Why aren’t they different?  Because they encode the same data for each life-form: reading from node 0 we see that first 1 branches off, then 2, then 3 and 4 in all three cases.  There’s some combinatorics here with partitions that you can do (one can label a tree with a set of partitions).  However, changing the labels so that first 2 branches off, then 1, then 3 and 4 will be a different phylogenetic tree.  In fact I can smoothly go from one to the other in the space that we’re creating: first I shrink the length of the green edge below to zero, which takes us to the middle tree (not binary!), and then extend the blue edge.

Shrink the colored edges to get the same tree in the middle (not a binary tree)

We’re going to add these non-binary trees with one less edge length to our space.  Remember the tree on the left has an entire positive orthant, and the tree on the right has an entire positive orthant.  Shrinking the green length to zero means that we’re moving to one side of the left orthant: so we add this axis to our space (we have $\{x,y\in \mathbb{R}^2: \ x,y\geq 0\}$ instead of strictly greater than 0).  We can glue the green and blue orthants together along this axis.  Here’s a picture from the paper:

Notice that they also have the origin filled in, with a tree with no interior edges.  This is the cone point of this space.  Now we’re finally ready to describe the space of phylogenetic trees: within each combinatorial structure/labeling, we have a Euclidean orthant in (n-2) dimensions.  Then these orthants are glued together along their axes in a specific way, and all of them are connected to the cone point.  This is called BHV(n), short for Billera-Holmes-Vogtmann space (in the paper they call it T(n) but that’s confusing to everyone else).  Here’s the picture of T(4):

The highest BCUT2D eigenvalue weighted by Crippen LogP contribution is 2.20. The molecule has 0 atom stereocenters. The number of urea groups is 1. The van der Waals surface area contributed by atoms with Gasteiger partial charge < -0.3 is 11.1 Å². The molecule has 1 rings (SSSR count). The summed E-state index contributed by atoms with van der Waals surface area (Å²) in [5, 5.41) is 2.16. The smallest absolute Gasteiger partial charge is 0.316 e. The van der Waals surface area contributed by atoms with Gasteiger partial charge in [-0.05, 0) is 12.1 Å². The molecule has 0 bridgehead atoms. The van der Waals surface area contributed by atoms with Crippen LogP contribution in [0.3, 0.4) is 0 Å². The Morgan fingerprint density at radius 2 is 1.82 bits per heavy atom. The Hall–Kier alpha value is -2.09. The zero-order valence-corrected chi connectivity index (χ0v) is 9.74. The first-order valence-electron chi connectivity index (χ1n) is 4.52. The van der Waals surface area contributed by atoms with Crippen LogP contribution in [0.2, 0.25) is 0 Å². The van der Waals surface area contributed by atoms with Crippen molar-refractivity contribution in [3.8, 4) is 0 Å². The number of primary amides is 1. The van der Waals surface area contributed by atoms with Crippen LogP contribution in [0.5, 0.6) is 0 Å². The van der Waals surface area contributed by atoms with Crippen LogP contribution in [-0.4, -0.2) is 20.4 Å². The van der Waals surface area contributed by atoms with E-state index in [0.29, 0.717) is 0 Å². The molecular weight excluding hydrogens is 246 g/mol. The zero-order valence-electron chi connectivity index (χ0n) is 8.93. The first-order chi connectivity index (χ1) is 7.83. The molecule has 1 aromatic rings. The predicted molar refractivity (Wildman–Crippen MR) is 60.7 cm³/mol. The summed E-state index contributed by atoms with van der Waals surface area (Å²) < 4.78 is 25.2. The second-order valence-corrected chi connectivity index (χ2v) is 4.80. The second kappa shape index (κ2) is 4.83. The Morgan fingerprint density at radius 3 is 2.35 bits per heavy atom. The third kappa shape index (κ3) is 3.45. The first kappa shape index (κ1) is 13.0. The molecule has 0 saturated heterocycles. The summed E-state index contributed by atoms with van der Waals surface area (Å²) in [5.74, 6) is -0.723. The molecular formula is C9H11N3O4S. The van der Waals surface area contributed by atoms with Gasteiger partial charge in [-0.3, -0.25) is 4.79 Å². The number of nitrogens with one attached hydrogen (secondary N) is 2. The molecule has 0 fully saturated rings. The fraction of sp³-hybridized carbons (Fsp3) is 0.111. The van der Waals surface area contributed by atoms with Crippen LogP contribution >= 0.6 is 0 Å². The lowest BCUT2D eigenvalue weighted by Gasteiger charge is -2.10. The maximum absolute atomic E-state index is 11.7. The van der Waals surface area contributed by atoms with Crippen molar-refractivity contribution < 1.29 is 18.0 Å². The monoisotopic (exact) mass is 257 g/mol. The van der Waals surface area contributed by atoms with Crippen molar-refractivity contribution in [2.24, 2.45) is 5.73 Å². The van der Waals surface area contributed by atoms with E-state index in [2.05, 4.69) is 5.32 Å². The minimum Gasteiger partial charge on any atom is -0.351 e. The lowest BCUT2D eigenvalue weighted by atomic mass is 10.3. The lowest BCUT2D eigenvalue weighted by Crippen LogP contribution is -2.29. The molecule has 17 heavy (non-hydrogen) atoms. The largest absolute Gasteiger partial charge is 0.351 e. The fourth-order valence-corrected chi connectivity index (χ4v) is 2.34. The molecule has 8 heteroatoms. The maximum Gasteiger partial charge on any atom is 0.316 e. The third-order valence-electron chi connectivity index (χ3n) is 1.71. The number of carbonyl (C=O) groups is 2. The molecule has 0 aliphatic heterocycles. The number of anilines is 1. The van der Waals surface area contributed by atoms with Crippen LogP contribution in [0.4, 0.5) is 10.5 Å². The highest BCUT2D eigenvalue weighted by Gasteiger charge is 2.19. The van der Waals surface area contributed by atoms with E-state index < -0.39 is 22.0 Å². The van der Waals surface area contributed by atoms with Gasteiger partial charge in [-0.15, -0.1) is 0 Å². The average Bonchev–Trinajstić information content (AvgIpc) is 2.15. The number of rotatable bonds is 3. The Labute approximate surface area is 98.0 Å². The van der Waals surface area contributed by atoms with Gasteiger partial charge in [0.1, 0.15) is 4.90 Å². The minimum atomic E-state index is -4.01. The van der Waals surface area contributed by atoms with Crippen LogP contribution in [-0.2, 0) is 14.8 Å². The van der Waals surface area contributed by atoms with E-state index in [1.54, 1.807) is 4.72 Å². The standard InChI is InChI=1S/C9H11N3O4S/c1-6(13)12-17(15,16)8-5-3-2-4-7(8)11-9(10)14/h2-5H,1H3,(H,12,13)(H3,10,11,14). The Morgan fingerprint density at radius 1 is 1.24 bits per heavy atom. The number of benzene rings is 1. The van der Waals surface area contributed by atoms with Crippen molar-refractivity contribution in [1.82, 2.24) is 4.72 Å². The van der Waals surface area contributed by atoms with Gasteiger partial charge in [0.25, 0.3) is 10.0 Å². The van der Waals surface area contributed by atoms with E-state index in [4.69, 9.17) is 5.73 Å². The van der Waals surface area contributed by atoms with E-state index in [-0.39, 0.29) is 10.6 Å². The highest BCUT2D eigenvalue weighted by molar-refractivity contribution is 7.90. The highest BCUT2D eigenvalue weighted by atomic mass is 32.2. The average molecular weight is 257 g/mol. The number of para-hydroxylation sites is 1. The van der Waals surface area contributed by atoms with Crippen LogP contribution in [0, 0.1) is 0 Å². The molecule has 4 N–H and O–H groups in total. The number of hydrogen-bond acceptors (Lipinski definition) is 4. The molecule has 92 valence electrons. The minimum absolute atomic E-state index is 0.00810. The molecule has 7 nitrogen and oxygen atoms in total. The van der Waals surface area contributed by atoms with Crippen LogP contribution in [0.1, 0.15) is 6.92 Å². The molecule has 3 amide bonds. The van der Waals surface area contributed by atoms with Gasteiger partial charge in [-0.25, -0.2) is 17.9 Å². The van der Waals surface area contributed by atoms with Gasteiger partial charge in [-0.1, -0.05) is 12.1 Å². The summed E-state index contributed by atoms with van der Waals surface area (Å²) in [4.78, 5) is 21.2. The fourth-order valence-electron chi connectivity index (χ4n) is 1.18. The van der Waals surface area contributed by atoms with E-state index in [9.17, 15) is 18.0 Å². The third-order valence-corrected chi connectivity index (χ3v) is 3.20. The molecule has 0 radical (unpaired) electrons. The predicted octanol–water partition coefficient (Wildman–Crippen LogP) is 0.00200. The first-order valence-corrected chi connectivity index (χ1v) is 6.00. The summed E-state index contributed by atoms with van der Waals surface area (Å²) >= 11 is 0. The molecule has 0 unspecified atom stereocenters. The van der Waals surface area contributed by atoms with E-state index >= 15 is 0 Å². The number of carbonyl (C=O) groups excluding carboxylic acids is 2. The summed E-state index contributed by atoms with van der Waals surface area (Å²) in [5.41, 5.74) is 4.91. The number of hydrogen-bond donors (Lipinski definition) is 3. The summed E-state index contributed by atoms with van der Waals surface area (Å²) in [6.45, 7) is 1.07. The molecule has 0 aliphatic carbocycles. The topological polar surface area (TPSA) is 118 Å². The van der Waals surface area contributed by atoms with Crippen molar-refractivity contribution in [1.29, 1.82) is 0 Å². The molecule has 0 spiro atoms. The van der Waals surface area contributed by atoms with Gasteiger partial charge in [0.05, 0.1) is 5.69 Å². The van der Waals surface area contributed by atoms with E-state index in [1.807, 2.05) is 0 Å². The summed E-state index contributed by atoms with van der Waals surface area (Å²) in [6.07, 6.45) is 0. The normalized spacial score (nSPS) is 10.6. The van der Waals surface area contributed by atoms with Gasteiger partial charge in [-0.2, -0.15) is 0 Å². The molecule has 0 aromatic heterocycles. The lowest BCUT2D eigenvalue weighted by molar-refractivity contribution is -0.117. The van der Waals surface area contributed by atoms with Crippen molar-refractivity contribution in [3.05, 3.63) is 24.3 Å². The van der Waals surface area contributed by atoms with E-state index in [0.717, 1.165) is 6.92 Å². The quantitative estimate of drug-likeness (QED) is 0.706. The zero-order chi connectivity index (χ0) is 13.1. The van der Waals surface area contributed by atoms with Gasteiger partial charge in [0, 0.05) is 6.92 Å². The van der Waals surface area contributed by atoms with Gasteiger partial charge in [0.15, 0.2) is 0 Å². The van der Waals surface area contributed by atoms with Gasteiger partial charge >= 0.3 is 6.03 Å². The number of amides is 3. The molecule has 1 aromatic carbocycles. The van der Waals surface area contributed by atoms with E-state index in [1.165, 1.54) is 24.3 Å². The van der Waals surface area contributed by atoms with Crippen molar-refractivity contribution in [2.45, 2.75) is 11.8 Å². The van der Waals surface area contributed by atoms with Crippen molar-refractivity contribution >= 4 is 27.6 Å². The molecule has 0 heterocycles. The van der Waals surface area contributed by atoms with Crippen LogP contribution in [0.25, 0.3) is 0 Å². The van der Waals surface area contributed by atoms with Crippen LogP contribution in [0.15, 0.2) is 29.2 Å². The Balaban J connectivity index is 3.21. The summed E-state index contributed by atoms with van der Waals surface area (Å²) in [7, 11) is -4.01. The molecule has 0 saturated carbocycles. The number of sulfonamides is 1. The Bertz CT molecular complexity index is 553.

Each triangle represents an infinite orthant

There are 15 different orthants glued together in this picture, because the number of labelled rooted binary trees on vertices is (2n-3)!!.  The double !! means you only multiply the odds, a.k.a. (2n-3)(2n-5)(2n-7)… This is also known as Schroeder’s fourth problem , which as far as I can tell was open for 100 years.  Pretty cool!

If you truncate BHV(n) so it’s not infinite (just pick some compact bound), then it forms a nonpositively curved cube complex, and we love those!  CAT(0) cube complexes are great.  I haven’t blogged too much about them (first terrible post and then those truncated Haglund notes) but they are the basis of all that I do and the number one thing I talk about when I give math talks.  Whoops!  The gist is that you glue cubes together in not-terrible ways, and then the resulting complex has great and fun properties (like you can cut it in half the way you want to).

That’s about all I have to say about this!  Gillian is working on some stuff about putting a probability measure on BHV(n) [you can’t do it with certain conditions], embedding it into a small enough Euclidean space that still preserves some of its features, and finding an isometrically embedded copy of the phylogenetic tree inside BHV(n) instead of just the coordinate point.  Also, fun fact to prove to yourself (actually please don’t scoop my friend), find the automorphism group of BHV(n)!  It’s just the symmetric group on some number that has to do with n (n+1 or something like that; I can’t remember and didn’t take notes).